Saturday, 12 November 2016

Book Review - Class: Welcome to the Little School by the Sea by Jenny Colgan - Back Catalogue Books

Back Catalogue Books is my new regular Saturday feature, focusing on books that are not the latest releases. There is going to be a mix of Q&As and also reviews, depending on what I have the space for. 

If you are an author wanting to take part in Back Catalogue Books then please do email on gilbster at gmail dot com and I'll whizz the questions over to you. 

I hope everyone enjoys this weekly look back at some of the slightly older books that are about but still great, and that I eventually make a dent in my TBRs as a result of it! 

This week's back catalogue book review is Class by Jenny Colgan. This was originally published in 2008 under the name Jane Beaton, but reissued this summer. 

Amazon UK
Title: Class: Welcome to the Little School by the Sea
Author: Jenny Colgan
Format reviewed: Paperback
Source: Purchased
Publisher: Sphere
Publication Date: 28th July 2016
Rating: 5 Stars

Maggie went to the window and opened it wide, inhaling the lovely, ozoney air off the sea. Why had she never lived by the sea before? Why had she always looked out on housing estates and not the little white hulls of trawlers bobbing off in the distance?

It's gloriously sunny in Cornwall as the school year starts at the little boarding school by the sea. 
Maggie, the newest teacher at Downey House, is determined to make her mark - but will it be at the expense of her relationship with safe, dependable Stan?

Simone has won a scholarship and wants to make her parents proud. Forced to share a room with the glossy, pretty, clever girls of Downey House, she needs to find a friend, fast.

Fliss is furious at being sent away from her home. As Simone tries desperately to fit in, Fliss tries desperately to get out.

Over the course of one year, friendships will bloom and lives will be changed forever.

When I was a child I devoured every school story I could get my hands on, St Clare's, Mallory Towers, The Naughtiest Girl in the School, Sweet Valley (most of the series), Trebizon and almost certainly others. Fast forward perhaps 25 years, and I discover that Jenny Colgan one of my favourite authors has re-released her first two books in the Maggie Adair series.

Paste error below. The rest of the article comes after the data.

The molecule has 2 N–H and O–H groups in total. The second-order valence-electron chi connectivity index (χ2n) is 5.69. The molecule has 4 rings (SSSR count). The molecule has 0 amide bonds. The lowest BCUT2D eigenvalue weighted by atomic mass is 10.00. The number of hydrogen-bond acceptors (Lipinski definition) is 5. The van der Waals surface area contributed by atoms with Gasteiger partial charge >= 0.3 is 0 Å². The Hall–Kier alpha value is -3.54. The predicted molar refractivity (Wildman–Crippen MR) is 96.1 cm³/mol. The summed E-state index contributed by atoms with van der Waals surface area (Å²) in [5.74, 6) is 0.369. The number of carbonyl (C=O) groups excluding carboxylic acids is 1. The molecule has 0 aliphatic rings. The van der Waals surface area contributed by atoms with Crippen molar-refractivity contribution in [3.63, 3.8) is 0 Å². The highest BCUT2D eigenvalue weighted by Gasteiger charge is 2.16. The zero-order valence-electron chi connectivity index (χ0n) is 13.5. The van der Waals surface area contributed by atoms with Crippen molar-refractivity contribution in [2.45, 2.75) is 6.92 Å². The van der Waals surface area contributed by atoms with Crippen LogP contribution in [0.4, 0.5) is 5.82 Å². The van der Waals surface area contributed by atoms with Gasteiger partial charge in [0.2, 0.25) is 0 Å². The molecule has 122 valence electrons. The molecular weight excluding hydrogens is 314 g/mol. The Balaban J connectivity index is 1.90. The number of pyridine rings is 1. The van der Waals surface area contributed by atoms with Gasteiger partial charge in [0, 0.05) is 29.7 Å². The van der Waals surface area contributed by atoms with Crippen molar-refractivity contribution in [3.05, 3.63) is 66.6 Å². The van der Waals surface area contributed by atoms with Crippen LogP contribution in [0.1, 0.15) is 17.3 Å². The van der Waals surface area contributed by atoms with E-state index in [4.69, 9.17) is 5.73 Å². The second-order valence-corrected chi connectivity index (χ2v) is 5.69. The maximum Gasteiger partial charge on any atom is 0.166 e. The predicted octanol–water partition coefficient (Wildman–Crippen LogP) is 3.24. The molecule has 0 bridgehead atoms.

Clearly I had no choice but to not only buy the books, but start reading as soon as I could, and I am so glad that I had the time today to devour Class, the first book of this series. No before long I felt as at home with the book and the school Downey House, as I had all those years ago, and this really does live up to its billing as Mallory Towers for adults. 

Class is exactly what I would want from a modern, contemporary updated boarding school story, aimed at a marginally older audience. The focus is on predominately two of the children, and two of the teachers, but we get a great feel for the school as a whole in its magnificent Cornish setting, during the first year of a new intake. 

Maggie is an English teacher who originally was a teacher in Glasgow in a rundown comprehensive school. None of her family, nor boyfriend can understand why she wants to move to Cornwall and a completely different class of school, but she is determined. 

Veronica is the headmistress, who is far more interesting than it originally appears. She has been in charge of the school for many years and has finally succumbed to allowing the inspectors to come in, so its a fraught year as the inspectors don't exactly see eye to eye with the sort of school that is being run. 

Simone is a scholarship student who is quite different from the usual students at the school, she isn't well off, and doesn't look like a carbon copy of all the others. Her story is all about her trying to fit in and possibly make friends for the first time. 

Fliss on the other hand is also new to the school and she desperately doesn't want to be there. She is the typical troublemaking student, along with a new friend, and its interesting to see just what they can get away with. 

I feel as though I was transported back to my childhood as I absorbed myself in this book, in a school that has tricks, a Mam'selle, a boys school that is used for joint events, packing lists, mentions of tuck and plenty of hockey too. I think this book will really appeal to people of any age that recall these sorts of books from their childhood, while also bringing the school genre to a new audience. 

I can safely say I'm itching to start reading the second book of this series, as I really want to see how the girls and Maggie progress in their second year at the school. 

No comments:

Post a Comment

Related Posts Plugin for WordPress, Blogger...